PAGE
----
How to Move Your Plants and Pack Up Your Garden

Packing to move can be stressful and require meticulous organization in order to know what you’ll need at your new home, and what’s better off staying behind or being donated to the thrift store. For an invested gardener, or someone attached to the basil they’ve been growing in their kitchen window for a few years, there are special considerations to be made in preparing your plants for the journey ahead. While some plants—indoor or outdoor—are hearty and tough to disturb, others are delicate and very sensitive to even subtle changes in lighting or soil conditions. Knowing ahead of time which will likely survive the trip and which ones are better left for the next homeowner will help save you time and a little flora heartbreak.

Indoor Plants

There are a few basic rules to follow in preparing your fronds for transplant. Find a stable, open-air means of transporting your plants. Get a crate and arrange small house plants so they won’t tip over, and are protected from being smashed or having their leaves torn off. Keep your more delicate plants in a temperature-controlled environment like your car, where they won’t be subjected to unusual highs and lows of temperature, especially if you’re moving long-distance.

Be sure to keep the soil moist, and be careful about over-watering, as this will not only be bad for your plants but it can also create a muddy mess. Make sure all the pots and containers have proper drainage, and that the carrier will prevent any of that drainage from seeping out into the interior of your car. It’s important to be gentle, but most house plants are resilient and accustomed to small, confined spaces in which to grow.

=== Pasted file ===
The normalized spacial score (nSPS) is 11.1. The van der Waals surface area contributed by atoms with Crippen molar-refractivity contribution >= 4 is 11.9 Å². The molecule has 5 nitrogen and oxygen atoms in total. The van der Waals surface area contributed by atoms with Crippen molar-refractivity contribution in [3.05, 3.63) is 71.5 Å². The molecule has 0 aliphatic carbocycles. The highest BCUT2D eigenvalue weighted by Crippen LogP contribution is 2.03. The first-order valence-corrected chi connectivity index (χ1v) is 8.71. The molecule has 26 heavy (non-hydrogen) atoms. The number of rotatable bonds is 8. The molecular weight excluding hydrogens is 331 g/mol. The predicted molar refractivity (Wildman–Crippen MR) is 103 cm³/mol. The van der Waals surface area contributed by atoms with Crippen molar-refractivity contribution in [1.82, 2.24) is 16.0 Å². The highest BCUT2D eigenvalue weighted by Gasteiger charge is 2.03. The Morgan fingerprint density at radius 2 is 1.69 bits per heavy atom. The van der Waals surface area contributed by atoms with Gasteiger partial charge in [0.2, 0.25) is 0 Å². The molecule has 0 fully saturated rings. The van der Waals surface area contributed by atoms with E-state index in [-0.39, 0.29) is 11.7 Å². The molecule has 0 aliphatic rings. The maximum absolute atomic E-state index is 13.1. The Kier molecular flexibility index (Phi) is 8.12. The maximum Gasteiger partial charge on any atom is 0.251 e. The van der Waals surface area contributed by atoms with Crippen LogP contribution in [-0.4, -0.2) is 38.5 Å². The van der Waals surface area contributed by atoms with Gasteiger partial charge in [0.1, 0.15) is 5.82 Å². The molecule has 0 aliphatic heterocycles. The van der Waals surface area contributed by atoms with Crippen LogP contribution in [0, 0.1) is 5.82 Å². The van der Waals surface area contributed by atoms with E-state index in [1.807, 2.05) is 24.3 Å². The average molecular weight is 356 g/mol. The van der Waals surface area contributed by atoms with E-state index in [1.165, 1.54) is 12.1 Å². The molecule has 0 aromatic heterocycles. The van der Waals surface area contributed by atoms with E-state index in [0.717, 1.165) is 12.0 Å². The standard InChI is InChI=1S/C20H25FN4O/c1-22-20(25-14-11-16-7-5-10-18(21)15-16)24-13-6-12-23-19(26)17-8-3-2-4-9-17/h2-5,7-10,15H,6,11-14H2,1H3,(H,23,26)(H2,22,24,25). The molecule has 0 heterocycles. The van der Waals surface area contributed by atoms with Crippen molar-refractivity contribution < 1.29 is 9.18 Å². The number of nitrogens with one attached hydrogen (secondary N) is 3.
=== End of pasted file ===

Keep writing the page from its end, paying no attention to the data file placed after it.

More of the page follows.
If you’re moving between states or to another country there are some limits about what species of plants you may take with you. Due to pest control laws, some states, such as California, have a strict border enforcement policy. This is their way of protecting the state from any unwanted pests from getting in to their agricultural environment from an outside source. Check the agriculture website for the state you’ll be moving to, and all the states you’ll pass through in between, for more specific information about what’s allowed through the checkpoints, and what must be left behind. If you are moving to a new country, many plants are not allowed through customs, and you may have to give them to a neighbor before you move on.

Outdoor Plants

Transplanting outdoor plants can be more difficult, given their size and scope. If you have a backyard garden, it may be better that you leave most of it behind. If there’s a plant you’re determined to take with you, ensure that you dig out enough soil to support the root ball, and place it in to a plastic pot large enough to safely transport it. Use sterilized soil, which does not contain banned pesticides or foreign organisms and is available in many garden centers, if you’re moving to a more restrictive state. If you’re going to move larger outdoor plants, be sure to uproot them while they’re not actively growing, if at all possible.

Wrap large plants, after you’ve pruned them, in tissue paper or a sheet in order to protect branches and limbs from breaking on the ride. Make sure the plant can still breathe, but is secure enough to transport. Load the plants in to a car or truck just before departure, and when you arrive at your new location, they should be the first things to be unpacked. Small trees, shrubs, and other bushes do best in transport. More fragile plants such as vegetables, flowers and succulents are more delicate.

If you have questions relating to transporting a specific plant, ask your neighborhood gardening center, they may have more information.